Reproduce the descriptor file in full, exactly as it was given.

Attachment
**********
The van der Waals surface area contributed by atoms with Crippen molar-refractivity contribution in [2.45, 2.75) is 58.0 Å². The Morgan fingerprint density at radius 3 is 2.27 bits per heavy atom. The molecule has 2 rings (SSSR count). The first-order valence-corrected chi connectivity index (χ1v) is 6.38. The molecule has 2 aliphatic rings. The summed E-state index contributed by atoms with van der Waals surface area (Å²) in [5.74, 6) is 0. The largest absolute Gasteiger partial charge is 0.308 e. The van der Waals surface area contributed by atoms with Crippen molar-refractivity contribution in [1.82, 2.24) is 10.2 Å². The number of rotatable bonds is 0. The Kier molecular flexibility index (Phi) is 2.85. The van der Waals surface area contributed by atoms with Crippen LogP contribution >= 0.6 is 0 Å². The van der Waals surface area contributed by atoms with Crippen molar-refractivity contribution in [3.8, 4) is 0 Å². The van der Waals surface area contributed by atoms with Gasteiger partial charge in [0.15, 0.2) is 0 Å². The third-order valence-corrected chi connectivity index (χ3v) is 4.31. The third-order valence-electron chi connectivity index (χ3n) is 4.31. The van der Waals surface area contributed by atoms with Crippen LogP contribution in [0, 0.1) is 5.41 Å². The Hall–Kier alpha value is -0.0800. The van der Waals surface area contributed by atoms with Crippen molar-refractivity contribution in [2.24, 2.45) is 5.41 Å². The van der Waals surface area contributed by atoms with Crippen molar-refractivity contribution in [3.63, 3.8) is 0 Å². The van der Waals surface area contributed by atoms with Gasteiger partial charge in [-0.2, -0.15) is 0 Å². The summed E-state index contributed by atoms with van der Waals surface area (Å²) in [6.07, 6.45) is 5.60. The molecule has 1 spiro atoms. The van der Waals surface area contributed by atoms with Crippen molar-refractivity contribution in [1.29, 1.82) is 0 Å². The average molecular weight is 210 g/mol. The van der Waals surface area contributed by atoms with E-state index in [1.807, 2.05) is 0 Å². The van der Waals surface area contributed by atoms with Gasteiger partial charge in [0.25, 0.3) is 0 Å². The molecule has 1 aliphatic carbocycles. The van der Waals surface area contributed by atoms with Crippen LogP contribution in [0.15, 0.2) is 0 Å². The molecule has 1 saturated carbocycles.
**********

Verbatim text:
The van der Waals surface area contributed by atoms with Crippen molar-refractivity contribution in [2.45, 2.75) is 58.0 Å². The Morgan fingerprint density at radius 3 is 2.27 bits per heavy atom. The molecule has 2 rings (SSSR count). The first-order valence-corrected chi connectivity index (χ1v) is 6.38. The molecule has 2 aliphatic rings. The summed E-state index contributed by atoms with van der Waals surface area (Å²) in [5.74, 6) is 0. The largest absolute Gasteiger partial charge is 0.308 e. The van der Waals surface area contributed by atoms with Crippen molar-refractivity contribution in [1.82, 2.24) is 10.2 Å². The number of rotatable bonds is 0. The Kier molecular flexibility index (Phi) is 2.85. The van der Waals surface area contributed by atoms with Crippen LogP contribution >= 0.6 is 0 Å². The van der Waals surface area contributed by atoms with Crippen molar-refractivity contribution in [3.8, 4) is 0 Å². The van der Waals surface area contributed by atoms with Gasteiger partial charge in [0.15, 0.2) is 0 Å². The third-order valence-corrected chi connectivity index (χ3v) is 4.31. The third-order valence-electron chi connectivity index (χ3n) is 4.31. The van der Waals surface area contributed by atoms with Crippen LogP contribution in [0, 0.1) is 5.41 Å². The Hall–Kier alpha value is -0.0800. The van der Waals surface area contributed by atoms with Crippen molar-refractivity contribution in [2.24, 2.45) is 5.41 Å². The van der Waals surface area contributed by atoms with Crippen molar-refractivity contribution in [3.63, 3.8) is 0 Å². The van der Waals surface area contributed by atoms with Gasteiger partial charge in [-0.2, -0.15) is 0 Å². The summed E-state index contributed by atoms with van der Waals surface area (Å²) in [6.07, 6.45) is 5.60. The molecule has 1 spiro atoms. The van der Waals surface area contributed by atoms with Crippen molar-refractivity contribution in [1.29, 1.82) is 0 Å². The average molecular weight is 210 g/mol. The van der Waals surface area contributed by atoms with E-state index in [1.807, 2.05) is 0 Å². The van der Waals surface area contributed by atoms with Gasteiger partial charge in [0.25, 0.3) is 0 Å². The molecule has 1 aliphatic carbocycles. The van der Waals surface area contributed by atoms with Crippen LogP contribution in [0.15, 0.2) is 0 Å². The molecule has 1 saturated carbocycles.